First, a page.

Athens, Greece — With omnipotent word processing and text searching tools generated by 21st century computer processing power, Greek Orthodox theologians, priests, and monks can now easily find ancient doctrinal teachings acceptable to the church by performing searches on the documents of the 7 ecumenical councils and the Church Fathers.
Naturally, the question has arisen among many Eastern Orthodox: Do these processes proceed from the Father, the Son, or—a position held by several Western based Orthodox—the Father and the Son? Regardless of the disagreements and condemnations, most agree that the Word searches are generated, as the Son is by the Father, true code from true code. Fans of the software in Orthodox circles have been pejoratively named “Process Theologians.”
With this controversy, factions have yet again emerged along the old lines. Those who claim Gregory Palamas view the processing power of computers as the energies of God and their results to be pure grace. Monks on the island monastery of Mt. Athos collectively wrote an anathema against the technology, including all computers and internet service, after learning that the search tools used critical editions of texts by modern scholars who think that Dionysius of Athens isn’t a real person, but only a pseudo. Elder Ephraim told us, “This program goes against asceticism and the hard work required to be a monk. We can’t have lazy pupils. What’s next, priests who can’t read Greek and only use computer tools? Soon they won’t be memorizing the Jesus Prayer.”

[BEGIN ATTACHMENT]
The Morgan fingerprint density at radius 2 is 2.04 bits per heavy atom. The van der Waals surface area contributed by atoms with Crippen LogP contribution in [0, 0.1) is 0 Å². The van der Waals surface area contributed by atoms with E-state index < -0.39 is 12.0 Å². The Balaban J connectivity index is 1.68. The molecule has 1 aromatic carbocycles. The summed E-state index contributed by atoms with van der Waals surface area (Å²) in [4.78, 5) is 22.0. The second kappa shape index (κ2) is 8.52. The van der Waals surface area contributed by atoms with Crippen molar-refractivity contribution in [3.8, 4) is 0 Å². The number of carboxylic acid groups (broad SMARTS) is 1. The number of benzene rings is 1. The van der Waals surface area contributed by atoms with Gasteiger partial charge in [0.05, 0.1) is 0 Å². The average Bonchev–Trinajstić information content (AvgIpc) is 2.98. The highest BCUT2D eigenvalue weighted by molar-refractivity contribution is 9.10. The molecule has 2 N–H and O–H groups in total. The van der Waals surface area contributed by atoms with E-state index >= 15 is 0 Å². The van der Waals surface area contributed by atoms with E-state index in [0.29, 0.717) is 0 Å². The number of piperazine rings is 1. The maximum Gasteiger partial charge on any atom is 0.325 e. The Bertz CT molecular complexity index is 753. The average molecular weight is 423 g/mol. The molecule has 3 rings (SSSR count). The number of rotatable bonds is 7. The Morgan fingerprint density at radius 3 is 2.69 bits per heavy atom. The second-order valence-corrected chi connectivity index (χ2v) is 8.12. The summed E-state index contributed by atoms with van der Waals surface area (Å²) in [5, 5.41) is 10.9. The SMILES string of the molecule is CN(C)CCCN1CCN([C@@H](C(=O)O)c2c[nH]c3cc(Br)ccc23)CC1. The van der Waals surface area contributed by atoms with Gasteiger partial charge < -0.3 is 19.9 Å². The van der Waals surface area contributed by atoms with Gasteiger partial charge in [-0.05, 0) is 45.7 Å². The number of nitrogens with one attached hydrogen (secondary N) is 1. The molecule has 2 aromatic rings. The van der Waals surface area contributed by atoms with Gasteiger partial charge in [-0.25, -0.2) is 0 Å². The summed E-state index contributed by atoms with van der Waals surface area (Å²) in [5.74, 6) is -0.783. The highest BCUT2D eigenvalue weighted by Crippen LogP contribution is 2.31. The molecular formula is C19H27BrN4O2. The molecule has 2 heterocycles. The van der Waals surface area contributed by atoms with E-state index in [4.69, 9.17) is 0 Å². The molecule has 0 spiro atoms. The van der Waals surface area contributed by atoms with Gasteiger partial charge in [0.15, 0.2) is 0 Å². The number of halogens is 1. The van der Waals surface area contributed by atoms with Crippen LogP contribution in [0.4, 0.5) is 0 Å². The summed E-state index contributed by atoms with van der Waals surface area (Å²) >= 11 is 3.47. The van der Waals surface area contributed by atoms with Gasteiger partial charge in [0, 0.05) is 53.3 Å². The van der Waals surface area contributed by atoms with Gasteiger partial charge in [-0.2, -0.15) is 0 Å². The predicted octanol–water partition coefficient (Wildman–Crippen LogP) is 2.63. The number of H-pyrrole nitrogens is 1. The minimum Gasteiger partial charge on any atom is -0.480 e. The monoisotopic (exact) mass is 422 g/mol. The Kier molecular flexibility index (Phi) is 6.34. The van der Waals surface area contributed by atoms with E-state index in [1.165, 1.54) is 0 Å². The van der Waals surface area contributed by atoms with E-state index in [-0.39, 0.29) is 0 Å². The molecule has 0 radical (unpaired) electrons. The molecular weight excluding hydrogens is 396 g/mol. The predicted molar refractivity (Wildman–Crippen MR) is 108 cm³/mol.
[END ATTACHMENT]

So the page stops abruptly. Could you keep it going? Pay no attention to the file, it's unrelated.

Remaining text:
Rumors are perichoresising the internet that a council will be called to discuss what is being called the processioque. Concurrently, the Russian Orthodox Church is considering adding the clause paterPutinoque, translated as “and from Father Putin,” at the end of the Niceno-Constantinopolitan Creed.